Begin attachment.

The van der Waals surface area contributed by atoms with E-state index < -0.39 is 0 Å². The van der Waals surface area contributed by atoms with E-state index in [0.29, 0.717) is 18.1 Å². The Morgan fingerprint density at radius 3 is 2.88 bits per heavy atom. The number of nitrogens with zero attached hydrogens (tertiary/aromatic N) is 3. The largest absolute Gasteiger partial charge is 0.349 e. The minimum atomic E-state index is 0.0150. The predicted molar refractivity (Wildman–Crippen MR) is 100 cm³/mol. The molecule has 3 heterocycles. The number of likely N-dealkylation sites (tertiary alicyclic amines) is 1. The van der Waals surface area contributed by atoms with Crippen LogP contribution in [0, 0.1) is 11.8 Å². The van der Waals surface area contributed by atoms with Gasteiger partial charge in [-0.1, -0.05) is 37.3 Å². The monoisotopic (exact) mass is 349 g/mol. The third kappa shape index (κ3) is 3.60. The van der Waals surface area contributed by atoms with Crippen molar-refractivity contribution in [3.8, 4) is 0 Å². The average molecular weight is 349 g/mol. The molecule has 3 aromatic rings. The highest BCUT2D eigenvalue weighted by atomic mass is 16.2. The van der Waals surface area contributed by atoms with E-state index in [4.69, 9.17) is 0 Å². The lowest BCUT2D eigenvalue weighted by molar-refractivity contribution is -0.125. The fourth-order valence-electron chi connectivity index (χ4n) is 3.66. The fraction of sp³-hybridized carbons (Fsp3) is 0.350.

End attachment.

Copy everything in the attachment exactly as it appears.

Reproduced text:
The van der Waals surface area contributed by atoms with E-state index < -0.39 is 0 Å². The van der Waals surface area contributed by atoms with E-state index in [0.29, 0.717) is 18.1 Å². The Morgan fingerprint density at radius 3 is 2.88 bits per heavy atom. The number of nitrogens with zero attached hydrogens (tertiary/aromatic N) is 3. The largest absolute Gasteiger partial charge is 0.349 e. The minimum atomic E-state index is 0.0150. The predicted molar refractivity (Wildman–Crippen MR) is 100 cm³/mol. The molecule has 3 heterocycles. The number of likely N-dealkylation sites (tertiary alicyclic amines) is 1. The van der Waals surface area contributed by atoms with Crippen LogP contribution in [0, 0.1) is 11.8 Å². The van der Waals surface area contributed by atoms with Gasteiger partial charge in [-0.1, -0.05) is 37.3 Å². The monoisotopic (exact) mass is 349 g/mol. The third kappa shape index (κ3) is 3.60. The van der Waals surface area contributed by atoms with Crippen molar-refractivity contribution in [3.8, 4) is 0 Å². The average molecular weight is 349 g/mol. The molecule has 3 aromatic rings. The highest BCUT2D eigenvalue weighted by atomic mass is 16.2. The van der Waals surface area contributed by atoms with E-state index in [4.69, 9.17) is 0 Å². The lowest BCUT2D eigenvalue weighted by molar-refractivity contribution is -0.125. The fourth-order valence-electron chi connectivity index (χ4n) is 3.66. The fraction of sp³-hybridized carbons (Fsp3) is 0.350.